Last, but not least, zero-CO2 emission technologies such as nuclear and renew-ables, need to account for a larger fraction of new capacity in order to reduce GHG emissions. The emphasis on these technologies needs to be paramount, and wherever possible substitute for fossil fuel based plants. Nuclear power can play a key role in meeting the electricity demand without CO2 emissions. While operating and safety performance of nuclear plants have improved, and new designs offer safer and competitive generation options, public perception of risk and safety of nuclear power, and ultimate disposal of nuclear waste still remain key challenges facing the nuclear industry. Developing countries, China and India in particular, have continued to make additions to their nuclear generation capacity. While China and India will continue to add to their existing nuclear generation capacity, share of nuclear power in Mexico is likely to continue to decline. Mexico's Laguna Verde plant has two units totaling 1,300 MWe generation capacity and no new unit is planned at this time.
According to the IAEA's power reactor database, by the end of 2008, China had 11 operational reactors (8,438 MWe) and 9 were under construction (8,220 MWe). India on the other hand has 17 reactors in operation (3,782 MWe) and 6 under construction (2,910 MWe) . One key difference in the two countries is the unit size and the choice of technology: while Chinese plants are mostly 1,000 MWe pressurized water reactors (PWR), Indian plants are smaller in size, and have a mix of PWR, and indigenous pressurized heavy water reactor (PHWR) and a fast breeder reactor (FBR). India does not have abundant natural uranium resources, and has limited technological capability to enrich uranium. Hence, the new nuclear deal with the United States and the International Atomic Energy Agency (IAEA) will clearly help India in importing uranium. India also has vast amounts of thorium reserves, which can be used in combination with fissile plutonium or uranium, to produce nuclear material for power generation. However the Indian nuclear program is far from being able to exploit thorium due to technological and capital limitations. While nuclear power offers significant potential to reduce GHG emissions, public perception of risk associated with nuclear power, lack of standardization of design and capital intensity of nuclear power remain key obstacles in the short and medium term. Nuclear industry still has to find a safe and secure long-term storage of the high-level radioactive waste generated by the nuclear plants.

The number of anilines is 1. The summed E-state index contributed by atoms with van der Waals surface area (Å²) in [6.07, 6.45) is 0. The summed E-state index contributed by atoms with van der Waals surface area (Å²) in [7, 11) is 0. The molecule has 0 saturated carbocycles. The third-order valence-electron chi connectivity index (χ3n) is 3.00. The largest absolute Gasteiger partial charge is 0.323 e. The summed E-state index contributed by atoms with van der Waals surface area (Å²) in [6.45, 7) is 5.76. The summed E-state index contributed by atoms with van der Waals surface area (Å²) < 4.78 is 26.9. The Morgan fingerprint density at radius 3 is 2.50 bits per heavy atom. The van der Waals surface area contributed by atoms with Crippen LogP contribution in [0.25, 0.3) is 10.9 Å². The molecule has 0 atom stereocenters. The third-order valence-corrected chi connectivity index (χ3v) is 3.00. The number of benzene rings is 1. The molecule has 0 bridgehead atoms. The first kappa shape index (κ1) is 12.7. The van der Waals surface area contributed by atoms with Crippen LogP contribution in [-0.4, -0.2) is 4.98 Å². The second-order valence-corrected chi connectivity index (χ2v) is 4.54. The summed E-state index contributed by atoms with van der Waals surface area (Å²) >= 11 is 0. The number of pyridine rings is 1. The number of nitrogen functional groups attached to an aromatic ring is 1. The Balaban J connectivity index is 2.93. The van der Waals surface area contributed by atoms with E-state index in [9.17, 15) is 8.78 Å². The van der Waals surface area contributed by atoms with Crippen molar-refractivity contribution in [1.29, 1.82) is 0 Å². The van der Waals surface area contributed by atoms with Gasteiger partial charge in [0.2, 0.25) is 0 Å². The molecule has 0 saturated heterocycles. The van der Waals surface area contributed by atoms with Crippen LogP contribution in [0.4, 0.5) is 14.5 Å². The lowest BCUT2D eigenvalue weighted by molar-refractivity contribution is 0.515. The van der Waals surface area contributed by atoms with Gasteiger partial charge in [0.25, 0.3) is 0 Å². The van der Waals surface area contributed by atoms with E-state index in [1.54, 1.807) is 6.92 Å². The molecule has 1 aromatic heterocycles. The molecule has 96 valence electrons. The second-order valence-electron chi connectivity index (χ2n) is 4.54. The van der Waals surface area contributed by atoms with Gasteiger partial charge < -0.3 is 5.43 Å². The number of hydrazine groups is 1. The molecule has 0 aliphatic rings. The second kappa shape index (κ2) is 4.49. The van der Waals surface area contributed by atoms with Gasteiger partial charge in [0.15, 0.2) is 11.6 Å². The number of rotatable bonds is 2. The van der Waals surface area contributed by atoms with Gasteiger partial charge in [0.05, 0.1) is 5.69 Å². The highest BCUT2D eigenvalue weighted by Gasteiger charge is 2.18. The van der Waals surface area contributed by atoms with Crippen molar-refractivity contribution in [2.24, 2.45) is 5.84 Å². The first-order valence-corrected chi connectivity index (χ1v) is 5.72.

Contribution of renewable energy in meeting the power demand in China, India, and Mexico has continued to grow. Over 15% of China's total primary energy consumption and about 30% of India's primary energy consumption in 2005 was met by renewable energy. Biomass was the dominant energy source for meeting cooking and heating demand in rural households . Electricity generation was dominated by hydropower as the renewable source; it contributed 16% of the total generation. Installed wind capacity is 1.3 GW, and expected to reach 5 GW in 2010 and 30 GW in 2030. In the short to medium term, wind and solar power will remain a marginal source of electricity generation in China. However, in the remote areas where distribution network is unavailable, solar power is likely to provide electricity. By 2030, China's expect solar generation capacity is expected to increase to about 9 GW from about 70 MW in 2005. India plans to add significantly to his hydropower capacity, and it remains one of the fastest growing markets for wind power. Biomass based power generation is also another important source of low emissions power in India. Although the growth of renewables in the future is expected to be large, they still only provide meet a small fraction of the power demand in the country. Mexico has been exploiting its geo-thermal resources for power generation. Recent renewed efforts to enhance its renewable portfolio are heavily dependent on installation of new wind-farms. However, as in the case of China and India, renewable energy is not likely to amount for large fraction of power generation in the short-to-medium term.
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Renewable energy is energy that is generated from sunlight, rain, tides, geothermal heat and wind. These sources are naturally and constantly replenished, which is why they are deemed as renewable. The usage of renewable energy sources is very important when considering the sustainability of the existing energy usage of the world. While there is currently an abundance of non-renewable energy sources, such as nuclear fuels, these energy sources are depleting. In addition to being a non-renewable supply, the non-renewable energy sources release emissions into the air, which has an adverse effect on the environment.